"The same idea which underlies the empty bowel theory is no doubt responsible for the attempts made to treat enteric fever with either no food by the mouth at all, or at the most with very little quantities. Thus Queirolo has recommended that feeding should be entirely rectal, a lemonade made up with a little hydrochloric acid being the only drink allowed, provided that the bowel of a patient so treated was first emptied by a dose of calomel, or other suitable purgative. Such method of dieting should secure complete rest for the affected parts and absolutely exclude the possibility of fermenting masses of partially digested material lying in the gut. The nutritive value, however, of rectal feeding in a prolonged disease is so limited that this method may be fairly regarded as a treatment by starvation.

   "Similar in its objects and effects is the method suggested by Williams, who, believing that the exhausting diarrhea of the fever is due to improper feeding, endeavors to secure that the bowels shall, as far as possible, remain empty. Only water is allowed in severe cases, sometimes for days at a time, and he regards half a pint of milk in twenty-four hours as a liberal diet, seldom apparently exceeding this amount until the temperature is normal. The method seems drastic, but I have reason to know that the cases do remarkably well. I have often marvelled at the amount of starvation which a typhoid case can safely tolerate after a hemorrhage, and it is only rational to suppose that the patient would support starvation even better before such a depressing complication had occurred. Under such a regime Williams probably more nearly attains the ideal of the 'empty bowel' than any other observer. It seems almost incredible that patients so treated should occasionally gain weight and that they do not in any case waste more than patients more liberally fed; but it is, after all, obvious that, if food is not assimilated there is no benefit to be derived from it, and in many cases of enteric fever assimilation is undoubtedly extremely poor.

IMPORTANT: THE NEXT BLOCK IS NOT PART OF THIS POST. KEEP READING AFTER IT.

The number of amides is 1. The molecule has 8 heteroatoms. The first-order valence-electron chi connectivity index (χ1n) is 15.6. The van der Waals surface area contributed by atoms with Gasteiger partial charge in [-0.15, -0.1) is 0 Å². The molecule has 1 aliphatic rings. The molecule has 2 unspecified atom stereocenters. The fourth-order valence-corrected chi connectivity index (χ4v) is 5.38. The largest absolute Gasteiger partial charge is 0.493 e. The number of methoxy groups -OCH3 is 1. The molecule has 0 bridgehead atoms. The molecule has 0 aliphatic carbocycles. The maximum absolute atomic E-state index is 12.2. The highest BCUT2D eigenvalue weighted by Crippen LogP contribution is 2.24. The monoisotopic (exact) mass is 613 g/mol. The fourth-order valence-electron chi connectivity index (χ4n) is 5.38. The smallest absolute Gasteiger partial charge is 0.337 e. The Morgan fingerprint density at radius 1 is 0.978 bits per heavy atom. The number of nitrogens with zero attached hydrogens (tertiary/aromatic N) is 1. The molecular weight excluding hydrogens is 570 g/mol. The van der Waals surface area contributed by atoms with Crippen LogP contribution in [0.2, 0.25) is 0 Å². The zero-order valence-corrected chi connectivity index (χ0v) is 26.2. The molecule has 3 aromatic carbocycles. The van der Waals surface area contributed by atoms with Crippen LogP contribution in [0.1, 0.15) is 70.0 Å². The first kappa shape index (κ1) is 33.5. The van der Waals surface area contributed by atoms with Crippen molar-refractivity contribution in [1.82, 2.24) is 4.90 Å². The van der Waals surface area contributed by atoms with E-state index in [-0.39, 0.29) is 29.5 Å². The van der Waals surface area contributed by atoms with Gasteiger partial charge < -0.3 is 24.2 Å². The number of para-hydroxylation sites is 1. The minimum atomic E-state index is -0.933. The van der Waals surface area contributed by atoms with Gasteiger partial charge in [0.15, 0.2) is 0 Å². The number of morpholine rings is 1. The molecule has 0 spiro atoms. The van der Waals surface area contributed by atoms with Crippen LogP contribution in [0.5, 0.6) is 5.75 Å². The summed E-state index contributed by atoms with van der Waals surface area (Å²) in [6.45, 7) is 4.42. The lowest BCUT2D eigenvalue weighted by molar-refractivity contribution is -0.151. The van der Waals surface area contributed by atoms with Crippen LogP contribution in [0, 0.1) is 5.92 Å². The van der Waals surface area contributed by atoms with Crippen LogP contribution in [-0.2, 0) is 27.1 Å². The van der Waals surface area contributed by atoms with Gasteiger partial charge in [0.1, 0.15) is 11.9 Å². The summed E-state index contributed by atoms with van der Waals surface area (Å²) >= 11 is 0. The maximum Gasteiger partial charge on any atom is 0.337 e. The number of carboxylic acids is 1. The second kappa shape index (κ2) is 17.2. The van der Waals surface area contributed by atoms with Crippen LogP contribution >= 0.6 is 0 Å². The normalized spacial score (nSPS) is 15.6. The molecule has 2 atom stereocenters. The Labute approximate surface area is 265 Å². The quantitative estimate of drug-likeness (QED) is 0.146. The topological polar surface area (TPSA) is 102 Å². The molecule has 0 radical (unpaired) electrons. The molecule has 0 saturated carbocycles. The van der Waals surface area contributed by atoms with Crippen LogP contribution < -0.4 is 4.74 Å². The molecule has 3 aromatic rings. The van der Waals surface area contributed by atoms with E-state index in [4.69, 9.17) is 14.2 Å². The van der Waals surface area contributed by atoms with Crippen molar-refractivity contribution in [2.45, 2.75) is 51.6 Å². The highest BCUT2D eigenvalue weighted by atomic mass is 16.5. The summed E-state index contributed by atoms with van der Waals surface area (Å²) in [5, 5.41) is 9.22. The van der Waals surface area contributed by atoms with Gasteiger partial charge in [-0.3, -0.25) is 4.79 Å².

"The theoretical objection to both these methods of treatment is that, if ulceration has once started such a remarkably low diet would apparently give the intestinal lesions only a poor chance of repair. On the other hand, it is possible that the absence of irritation would go far to counterbalance this defect, apparently as the patient seems to stand the starvation so well. If plenty of water was supplied this would be more easily understood, but some of Williams' patients were limited, for a time at least, to one pint of water per diem, which seems to be a most inadequate amount."

   Dr. Ker is unwilling to recommend what he mistakenly calls the "starvation treatment," but thinks there is much to be learned from such things and adds: "It encourages us to starve for two or three days, if necessary, severe cases with marked gastric and intestinal disturbances, probably very much to their advantage. It is, however, unnecessarily severe for the average patient, even while we admit that in enteric fever there is no certainty as to what may happen from day to day."